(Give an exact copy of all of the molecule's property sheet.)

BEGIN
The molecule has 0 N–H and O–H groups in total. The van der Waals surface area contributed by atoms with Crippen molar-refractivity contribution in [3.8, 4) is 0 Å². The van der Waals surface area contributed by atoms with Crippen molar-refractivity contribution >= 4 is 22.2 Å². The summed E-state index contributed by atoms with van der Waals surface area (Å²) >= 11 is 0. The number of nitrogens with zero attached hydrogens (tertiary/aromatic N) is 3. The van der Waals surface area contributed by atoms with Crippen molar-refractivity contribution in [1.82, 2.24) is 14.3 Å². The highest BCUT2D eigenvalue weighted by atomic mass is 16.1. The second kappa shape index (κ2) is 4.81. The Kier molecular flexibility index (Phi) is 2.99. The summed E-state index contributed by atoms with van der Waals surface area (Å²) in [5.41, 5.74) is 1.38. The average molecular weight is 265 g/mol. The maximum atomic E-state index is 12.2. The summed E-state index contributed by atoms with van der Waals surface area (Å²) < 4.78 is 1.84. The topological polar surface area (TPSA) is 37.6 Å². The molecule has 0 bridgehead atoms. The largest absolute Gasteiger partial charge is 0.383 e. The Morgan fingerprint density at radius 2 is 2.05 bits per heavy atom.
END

The molecule has 0 N–H and O–H groups in total. The van der Waals surface area contributed by atoms with Crippen molar-refractivity contribution in [3.8, 4) is 0 Å². The van der Waals surface area contributed by atoms with Crippen molar-refractivity contribution >= 4 is 22.2 Å². The summed E-state index contributed by atoms with van der Waals surface area (Å²) >= 11 is 0. The number of nitrogens with zero attached hydrogens (tertiary/aromatic N) is 3. The van der Waals surface area contributed by atoms with Crippen molar-refractivity contribution in [1.82, 2.24) is 14.3 Å². The highest BCUT2D eigenvalue weighted by atomic mass is 16.1. The second kappa shape index (κ2) is 4.81. The Kier molecular flexibility index (Phi) is 2.99. The summed E-state index contributed by atoms with van der Waals surface area (Å²) in [5.41, 5.74) is 1.38. The average molecular weight is 265 g/mol. The maximum atomic E-state index is 12.2. The summed E-state index contributed by atoms with van der Waals surface area (Å²) < 4.78 is 1.84. The topological polar surface area (TPSA) is 37.6 Å². The molecule has 0 bridgehead atoms. The largest absolute Gasteiger partial charge is 0.383 e. The Morgan fingerprint density at radius 2 is 2.05 bits per heavy atom.